September 29, 2014  
 
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Theories of Strategy Formulation

Written by Gregory Steffens for Gaebler Ventures

Past and current theories in the strategic management field are as varied as the industries they try to guide. These business climates may explain the lack of a universally accepted set of theories. Although numerous methods for companies to approach their strategic development exist, some are more widely used and accepted than others.

The idea of environmental determinism revolves around a company's external situation.
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Environmental Determinism

Effective management relies on its ability to adapt to the environmental, technical, and human forces affecting the company's position at any given moment. The company that best acclimates itself to these forces will emerge the most successful.

Principle of Enactment

Because environmental determinism limits the impact a company has on shaping its external forces, the principle of enactment was developed. The principle of enactment assumes that a firm can engage in a variety of activities, including advertising, strategic alliances, political lobbying, etcetera, to alter its external position. Large firms do not exclusively have the ability to shape their environments; however, smaller companies are limited in their influence. While larger companies can influence national government agencies and systems, smaller companies are able to influence local, municipal, and county policies.

While it appears that both theories are in direct conflict, both procedures need to be employed simultaneously for the benefit of the company's operations. If a company can influence an environmental force within a reasonable cost, it should jump at the opportunity. However, factors will exist that are either out of the company's control, or are too costly to change. The ability to adapt to such forces can have a dramatic impact on the firm's success.

Deliberate and Emergent Strategies

Some individuals believe tactical actions pursued by the firm are part of an overall broader strategy preconceived by management. However, this reasoning ignores opportunities that materialize from the implementation of deliberate strategies, called emergent strategies.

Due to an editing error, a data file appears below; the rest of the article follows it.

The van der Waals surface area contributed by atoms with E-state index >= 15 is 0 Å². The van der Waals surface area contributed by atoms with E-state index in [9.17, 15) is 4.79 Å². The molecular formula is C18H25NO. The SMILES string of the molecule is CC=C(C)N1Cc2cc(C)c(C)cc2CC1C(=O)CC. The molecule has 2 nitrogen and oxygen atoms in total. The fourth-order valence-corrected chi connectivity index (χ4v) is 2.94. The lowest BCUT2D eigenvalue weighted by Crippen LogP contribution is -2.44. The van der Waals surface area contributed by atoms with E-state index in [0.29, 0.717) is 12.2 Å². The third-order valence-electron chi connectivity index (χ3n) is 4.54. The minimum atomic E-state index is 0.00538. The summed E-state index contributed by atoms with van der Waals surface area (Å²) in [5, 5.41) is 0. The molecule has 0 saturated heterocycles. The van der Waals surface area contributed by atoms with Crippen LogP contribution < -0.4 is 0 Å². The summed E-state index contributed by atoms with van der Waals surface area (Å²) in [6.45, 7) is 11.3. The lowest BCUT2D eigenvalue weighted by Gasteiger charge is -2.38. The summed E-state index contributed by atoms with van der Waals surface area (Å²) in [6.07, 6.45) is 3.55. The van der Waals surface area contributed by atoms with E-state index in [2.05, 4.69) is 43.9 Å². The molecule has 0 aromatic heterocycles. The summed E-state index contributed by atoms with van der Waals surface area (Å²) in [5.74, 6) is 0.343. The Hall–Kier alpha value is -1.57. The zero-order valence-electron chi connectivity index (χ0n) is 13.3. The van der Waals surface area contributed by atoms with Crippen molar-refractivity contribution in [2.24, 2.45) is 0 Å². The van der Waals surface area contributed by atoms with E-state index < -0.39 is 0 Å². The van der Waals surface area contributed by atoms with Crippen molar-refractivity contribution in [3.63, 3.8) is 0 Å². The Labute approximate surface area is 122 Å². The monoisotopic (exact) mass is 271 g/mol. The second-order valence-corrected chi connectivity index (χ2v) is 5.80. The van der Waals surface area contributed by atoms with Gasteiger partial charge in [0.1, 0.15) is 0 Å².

With emergent strategies, management recognizes an opportunity to exploit that was not predetermined nor intended. To take full advantage of these opportunities, companies must recognize them and act quickly before competitors do likewise. A classic example of an emergent strategy involves Honda. While contemplating the penetration of the U.S motorcycle market, which dealt exclusively with large-engine motorcycles, executives discovered an unidentified market for smaller-engine bikes. It was able to act swiftly on its discovery and secure two-thirds of the American motorcycle market.

Like environmental determinism and enactment, deliberate and emergent strategies need to be present for a company to fully capitalize on its opportunities. Relying solely on a predetermined strategy based on known information at the time, limits the company's ability to innovate. Without sufficient innovation, competitors could chip away at the firm's competitive advantage, thus leaving its operations vulnerable. Emergent strategies, however, do not arise often enough for a company to rely solely on their occurrence. Deliberate corporate and business-level strategies need to be in place to direct the company's operations, but management needs to pursue opportunities as they emerge.

Gregory Steffens is a talented writer with a strong interest in business strategy and strategic management. He is currently completing his MBA degree, with an emphasis in finance, at the University of Missouri.


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